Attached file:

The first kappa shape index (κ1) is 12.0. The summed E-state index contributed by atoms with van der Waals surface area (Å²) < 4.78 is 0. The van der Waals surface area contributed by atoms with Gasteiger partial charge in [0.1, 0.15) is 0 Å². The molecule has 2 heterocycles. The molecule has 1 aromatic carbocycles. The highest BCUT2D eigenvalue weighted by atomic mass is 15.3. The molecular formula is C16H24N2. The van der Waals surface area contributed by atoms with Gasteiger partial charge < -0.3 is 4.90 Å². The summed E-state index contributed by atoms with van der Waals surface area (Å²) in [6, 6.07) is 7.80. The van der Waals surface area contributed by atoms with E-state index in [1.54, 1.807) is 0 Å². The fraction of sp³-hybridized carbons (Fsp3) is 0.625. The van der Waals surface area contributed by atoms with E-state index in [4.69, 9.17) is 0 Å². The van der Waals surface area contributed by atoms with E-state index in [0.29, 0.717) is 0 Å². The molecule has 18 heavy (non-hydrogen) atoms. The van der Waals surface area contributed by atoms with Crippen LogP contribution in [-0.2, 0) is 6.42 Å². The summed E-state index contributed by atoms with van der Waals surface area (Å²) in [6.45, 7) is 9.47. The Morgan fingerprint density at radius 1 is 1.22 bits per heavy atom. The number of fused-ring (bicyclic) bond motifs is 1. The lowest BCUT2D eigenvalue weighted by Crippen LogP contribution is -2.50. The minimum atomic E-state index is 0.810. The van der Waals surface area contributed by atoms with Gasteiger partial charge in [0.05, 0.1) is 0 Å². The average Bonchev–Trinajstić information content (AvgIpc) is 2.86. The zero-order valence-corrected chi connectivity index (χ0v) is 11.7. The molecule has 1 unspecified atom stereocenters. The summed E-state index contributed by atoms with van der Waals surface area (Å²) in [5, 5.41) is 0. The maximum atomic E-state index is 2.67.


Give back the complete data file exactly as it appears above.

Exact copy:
The first kappa shape index (κ1) is 12.0. The summed E-state index contributed by atoms with van der Waals surface area (Å²) < 4.78 is 0. The van der Waals surface area contributed by atoms with Gasteiger partial charge in [0.1, 0.15) is 0 Å². The molecule has 2 heterocycles. The molecule has 1 aromatic carbocycles. The highest BCUT2D eigenvalue weighted by atomic mass is 15.3. The molecular formula is C16H24N2. The van der Waals surface area contributed by atoms with Gasteiger partial charge < -0.3 is 4.90 Å². The summed E-state index contributed by atoms with van der Waals surface area (Å²) in [6, 6.07) is 7.80. The van der Waals surface area contributed by atoms with E-state index in [1.54, 1.807) is 0 Å². The fraction of sp³-hybridized carbons (Fsp3) is 0.625. The van der Waals surface area contributed by atoms with E-state index in [4.69, 9.17) is 0 Å². The van der Waals surface area contributed by atoms with E-state index in [0.29, 0.717) is 0 Å². The molecule has 18 heavy (non-hydrogen) atoms. The van der Waals surface area contributed by atoms with Crippen LogP contribution in [-0.2, 0) is 6.42 Å². The summed E-state index contributed by atoms with van der Waals surface area (Å²) in [6.45, 7) is 9.47. The Morgan fingerprint density at radius 1 is 1.22 bits per heavy atom. The number of fused-ring (bicyclic) bond motifs is 1. The lowest BCUT2D eigenvalue weighted by Crippen LogP contribution is -2.50. The minimum atomic E-state index is 0.810. The van der Waals surface area contributed by atoms with Gasteiger partial charge in [0.05, 0.1) is 0 Å². The average Bonchev–Trinajstić information content (AvgIpc) is 2.86. The zero-order valence-corrected chi connectivity index (χ0v) is 11.7. The molecule has 1 unspecified atom stereocenters. The summed E-state index contributed by atoms with van der Waals surface area (Å²) in [5, 5.41) is 0. The maximum atomic E-state index is 2.67.